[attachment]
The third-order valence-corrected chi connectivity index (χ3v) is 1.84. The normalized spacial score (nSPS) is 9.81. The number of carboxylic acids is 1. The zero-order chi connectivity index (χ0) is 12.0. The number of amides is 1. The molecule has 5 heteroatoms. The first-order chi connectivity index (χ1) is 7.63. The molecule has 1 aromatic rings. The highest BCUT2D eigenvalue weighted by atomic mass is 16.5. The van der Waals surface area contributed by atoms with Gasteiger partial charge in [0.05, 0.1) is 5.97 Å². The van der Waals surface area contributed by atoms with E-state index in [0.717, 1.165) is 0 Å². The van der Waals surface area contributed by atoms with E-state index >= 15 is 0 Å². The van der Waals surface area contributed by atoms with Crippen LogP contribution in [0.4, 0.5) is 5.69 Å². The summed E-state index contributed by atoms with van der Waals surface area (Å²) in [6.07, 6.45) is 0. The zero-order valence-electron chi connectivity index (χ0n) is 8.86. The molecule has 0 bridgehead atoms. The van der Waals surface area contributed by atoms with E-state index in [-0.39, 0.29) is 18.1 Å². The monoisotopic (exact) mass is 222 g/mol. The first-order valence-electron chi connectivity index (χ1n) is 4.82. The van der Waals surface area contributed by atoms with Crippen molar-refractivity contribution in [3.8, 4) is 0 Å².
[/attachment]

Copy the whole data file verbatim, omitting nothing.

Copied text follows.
The third-order valence-corrected chi connectivity index (χ3v) is 1.84. The normalized spacial score (nSPS) is 9.81. The number of carboxylic acids is 1. The zero-order chi connectivity index (χ0) is 12.0. The number of amides is 1. The molecule has 5 heteroatoms. The first-order chi connectivity index (χ1) is 7.63. The molecule has 1 aromatic rings. The highest BCUT2D eigenvalue weighted by atomic mass is 16.5. The van der Waals surface area contributed by atoms with Gasteiger partial charge in [0.05, 0.1) is 5.97 Å². The van der Waals surface area contributed by atoms with E-state index in [0.717, 1.165) is 0 Å². The van der Waals surface area contributed by atoms with E-state index >= 15 is 0 Å². The van der Waals surface area contributed by atoms with Crippen LogP contribution in [0.4, 0.5) is 5.69 Å². The summed E-state index contributed by atoms with van der Waals surface area (Å²) in [6.07, 6.45) is 0. The zero-order valence-electron chi connectivity index (χ0n) is 8.86. The molecule has 0 bridgehead atoms. The van der Waals surface area contributed by atoms with E-state index in [-0.39, 0.29) is 18.1 Å². The monoisotopic (exact) mass is 222 g/mol. The first-order valence-electron chi connectivity index (χ1n) is 4.82. The van der Waals surface area contributed by atoms with Crippen molar-refractivity contribution in [3.8, 4) is 0 Å².